Don’t jail the poor for their inability to pay fine for minor infractions, the U.S. Department of Justice warns state and municipal courts Monday. The Department of Justice issued new guidelines today to prevent those defined as indigent from being incarcerated for minor crimes, reports Fox 2 News.
According to a letter sent out by Vanita Gupta, head of the U.S. Justice Department’s civil rights division, to court admins and justices across the country, the new “legal guidance” is meant to address “some of the most common practices that run afoul of the United States Constitution and/or other federal laws.”
One of the most insidious and widespread practices that the U.S. Department of Justice is trying to put the brakes on is municipalities which use court fines and assessments as a primary source of revenue within their jurisdictions. Doing so, according to the Justice Department, is contrary to the spirit and letter of the U.S. Constitution.
The practice, which is more widespread than most people are aware, got national attention following 2014’s riots in Ferguson, Missouri, which followed the police shooting death of Michael Brown. A follow-up Justice Department investigation uncovered practices among the Ferguson Police and city court system that were considered both racially motivated and unconstitutional. According to the Justice Department investigation, citizens under the jurisdiction of the departments were sometimes jailed simply because they hadn’t paid traffic or other low-level fines.
In another letter to court administrators, the U.S. Department of Justice clarified that the Ferguson area is “far from alone” when it comes to such policies, with similar practices being commonplace throughout the United States. To make matters worse, in some cases, indigent defendants lose everything: their jobs, their homes, because of the practice of many cities to use warrants and arrests to enforce payment of low-level fines. In many cases, says the Department of Justice, those fines grow exponentially over time as a result of nonpayment.
In addition to warning local courts not to jail residents for nonpayment of petty fines, the U.S. Justice Department advised state and local courts that it would be setting aside $2.5 million in grants to help local jurisdictions research alternative ways to enforce their court fines — ways that the Justice Department hopes won’t involve robbing citizens of their freedom over traffic citations.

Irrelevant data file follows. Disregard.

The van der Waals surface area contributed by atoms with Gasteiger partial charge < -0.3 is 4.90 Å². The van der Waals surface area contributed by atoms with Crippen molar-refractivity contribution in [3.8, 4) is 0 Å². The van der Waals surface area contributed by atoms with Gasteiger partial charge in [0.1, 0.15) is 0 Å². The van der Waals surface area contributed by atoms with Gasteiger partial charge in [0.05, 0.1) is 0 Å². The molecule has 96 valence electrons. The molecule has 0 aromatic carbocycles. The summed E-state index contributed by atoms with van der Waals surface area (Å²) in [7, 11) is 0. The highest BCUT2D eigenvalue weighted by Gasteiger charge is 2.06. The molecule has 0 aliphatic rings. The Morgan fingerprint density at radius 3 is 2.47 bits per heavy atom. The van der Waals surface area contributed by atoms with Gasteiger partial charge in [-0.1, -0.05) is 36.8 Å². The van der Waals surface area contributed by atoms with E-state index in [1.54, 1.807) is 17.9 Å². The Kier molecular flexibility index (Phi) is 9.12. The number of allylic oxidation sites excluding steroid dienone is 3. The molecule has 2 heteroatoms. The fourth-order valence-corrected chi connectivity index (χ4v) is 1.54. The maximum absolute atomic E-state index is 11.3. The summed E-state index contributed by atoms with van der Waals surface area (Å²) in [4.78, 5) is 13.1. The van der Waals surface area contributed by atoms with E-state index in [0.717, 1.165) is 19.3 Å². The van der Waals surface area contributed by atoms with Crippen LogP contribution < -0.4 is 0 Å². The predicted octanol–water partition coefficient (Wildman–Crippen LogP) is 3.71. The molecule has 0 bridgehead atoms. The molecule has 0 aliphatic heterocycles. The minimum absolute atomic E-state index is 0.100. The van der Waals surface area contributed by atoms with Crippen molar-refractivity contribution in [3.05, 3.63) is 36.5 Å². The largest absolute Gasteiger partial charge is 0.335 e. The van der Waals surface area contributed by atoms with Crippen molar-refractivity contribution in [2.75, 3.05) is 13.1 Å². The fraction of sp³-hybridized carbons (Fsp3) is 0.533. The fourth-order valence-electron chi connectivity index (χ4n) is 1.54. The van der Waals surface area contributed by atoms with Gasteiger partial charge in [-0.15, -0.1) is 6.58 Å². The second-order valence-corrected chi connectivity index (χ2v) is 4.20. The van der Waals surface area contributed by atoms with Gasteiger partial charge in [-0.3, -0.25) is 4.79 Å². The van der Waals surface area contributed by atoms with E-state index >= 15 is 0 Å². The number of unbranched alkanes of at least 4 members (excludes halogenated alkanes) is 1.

The new Department of Justice guidelines include some specific, key points.
- State and local court systems should not jail offenders for nonpayment of fees and fines without first determining that the nonpayment is willful and not the result of inability to pay.
- State and local courts must consider penalties other than incarceration for “indigent defendants” who cannot pay their fines due to poverty or financial hardship.
- Bail and bond regulations should not be used as a method to force the poor to remain incarcerated solely because they lack the financial wherewithal to bail/bond out of jail for traffic or other “low-level” offenses.
- State and local court systems should not use arrest warrants and/or the suspension of driving privileges as routine ways of “coercing payment of court debt.”
As RT reports, the U.S. Department of Justice warns local courts that such practices “perpetuate poverty and result in unnecessary deprivations of liberty” — often at the expense of the poorest, most vulnerable citizens in a given jurisdiction. In many cases, these people lack the financial ability to fight such egregious fines, and can be trapped in a vicious cycle.
Attorney General Loretta Lynch weighed in on the issue in a statement, calling the practice of jailing poor people due to their inability to pay fines for low-level offenses “the criminalization of poverty.”
“The consequences of the criminalization of poverty are not only harmful – they are far-reaching. They not only affect an individual’s ability to support their family, but also contribute to an erosion of our faith in government.“
Lynch went on to say that any abusive court practices that disproportionally impact the poor erode public trust in the government, adding that the legal system should be fair for all Americans, regardless of their economic status.
Let’s just hope that when the Justice Department warns lower courts that they are perpetuating a cycle of fines and poverty on the poorest of the poor in America, the courts are willing to make some changes to policies that punish the poor for their poverty.
[Photo by Ramin Talaie/Getty Images]